Quotes by: Rachel Kushner
||1968 (age 48–49)
Eugene, Oregon, U.S.
||University of California, Berkeley
||The Flamethrowers (2013), Telex from Cuba (2008)
Even if it happened in real life - and oftentimes, especially if it happened in real life - it might not work in fiction.
Telluride has an incredible history and reputation, and I've long known of it as a unique entity that makes a place for writers - one more aspect of this exceptional film festival in the Colorado Alps.
For me, everything about the telling is guided by tone. It's a bit mysterious; it's either there, or it isn't.
It's really a misconception to identify the writer with the main character, given that the author creates all the characters in the book. In certain ways, I'm every character.
I guess I'm not really fond of just chit-chatting. I want to learn something and have an experience.
Art is about play and about transcendent meanings, not reducible to politics.
One of the strategies for doing first-person is to make the narrator very knowing, so that the reader is with somebody who has a take on everything they observe.
When the art world is done wrong, a reader's faith is lost and possibly not recuperable.
Art is something special because it can come up with a way of approaching the truth that is a little to the side.
Eventually, I decided that if I was going to really write a novel, I couldn't do it in New York City while holding down a job. You need a constant money source to live in New York City unless you're independently wealthy, which I'm not.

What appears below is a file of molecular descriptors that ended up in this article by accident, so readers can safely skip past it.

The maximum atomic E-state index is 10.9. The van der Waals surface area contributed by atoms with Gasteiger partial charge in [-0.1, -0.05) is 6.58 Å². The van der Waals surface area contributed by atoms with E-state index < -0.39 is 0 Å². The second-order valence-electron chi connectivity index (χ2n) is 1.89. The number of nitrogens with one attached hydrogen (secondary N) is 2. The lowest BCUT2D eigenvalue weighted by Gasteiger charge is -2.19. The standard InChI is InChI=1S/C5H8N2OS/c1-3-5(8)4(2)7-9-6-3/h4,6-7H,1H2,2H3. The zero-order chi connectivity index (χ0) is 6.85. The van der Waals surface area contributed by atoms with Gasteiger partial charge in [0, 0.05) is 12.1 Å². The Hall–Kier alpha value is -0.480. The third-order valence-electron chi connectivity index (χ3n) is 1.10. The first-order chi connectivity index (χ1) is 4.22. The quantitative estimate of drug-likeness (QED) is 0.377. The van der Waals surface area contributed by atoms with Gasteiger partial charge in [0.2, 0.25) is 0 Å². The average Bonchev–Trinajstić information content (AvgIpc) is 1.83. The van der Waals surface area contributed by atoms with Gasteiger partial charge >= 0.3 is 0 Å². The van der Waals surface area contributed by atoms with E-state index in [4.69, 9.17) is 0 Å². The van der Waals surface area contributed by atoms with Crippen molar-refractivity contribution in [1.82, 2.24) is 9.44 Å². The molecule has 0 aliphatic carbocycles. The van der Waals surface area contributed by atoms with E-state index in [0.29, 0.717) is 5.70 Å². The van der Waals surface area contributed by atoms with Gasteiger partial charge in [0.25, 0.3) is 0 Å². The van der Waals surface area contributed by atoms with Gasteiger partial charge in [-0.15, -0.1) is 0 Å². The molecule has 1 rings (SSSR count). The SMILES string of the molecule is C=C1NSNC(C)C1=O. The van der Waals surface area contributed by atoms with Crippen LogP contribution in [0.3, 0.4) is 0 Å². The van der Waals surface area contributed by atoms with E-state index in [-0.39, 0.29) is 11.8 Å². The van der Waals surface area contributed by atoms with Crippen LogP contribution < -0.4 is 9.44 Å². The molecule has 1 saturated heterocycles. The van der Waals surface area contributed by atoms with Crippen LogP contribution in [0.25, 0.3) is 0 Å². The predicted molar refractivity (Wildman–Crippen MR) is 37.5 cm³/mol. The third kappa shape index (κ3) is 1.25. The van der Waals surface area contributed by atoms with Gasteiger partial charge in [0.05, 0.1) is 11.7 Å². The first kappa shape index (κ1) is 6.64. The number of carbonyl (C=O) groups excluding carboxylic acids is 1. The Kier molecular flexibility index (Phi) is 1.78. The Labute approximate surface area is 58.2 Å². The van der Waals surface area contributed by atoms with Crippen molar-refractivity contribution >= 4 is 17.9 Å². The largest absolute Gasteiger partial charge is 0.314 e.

The interaction between the two matters, but to me, each doesn't really exist independently of the other, so I'm not ever faced with a situation where the tone is wrong for the story, or the story wrong for the tone. They are two parts of one thing.
I love the novels of Didion and Bret Ellis and consider them L.A. writers because they write about L.A.
I don't think a woman riding a motorcycle thinks of herself as doing something that has sex appeal. I think she's trying to replicate for herself an experience that she sees men having.
I have crashed on a motorcycle that was going at 140mph, so I know what it feels like.
I'm hesitant to ever take on the crest of the veteran. So I don't know who I am to warn the younger writer about the perils to come. I think maybe the most dangerous influence is to think you have all the answers and should be giving counsel.
My older brother, Jake, and I had a bohemian childhood. My parents are deeply unconventional people from the beatnik generation. They weren't married, and I thought that was normal. We called them by their first names.
Like most writers, I've read a lot of Hemingway, and I admire him greatly.
For me, art is not 'brooding.' It comes from someplace that is more fun and that has a kind of electricity to it.
It's no secret that Cuba is a typical Latin American culture in that it has a fair amount of homophobia. Homosexuals have been notoriously persecuted under Fidel's government.
The 1970s seemed particularly playful. People were trying to make work that couldn't be sold.
I don't have any outside view of myself, and if I did, I would probably be creatively inhibited. I just write in the way that I write.
I begin a book with imagery, more than I do with an idea or a character. Some kind of poetic image.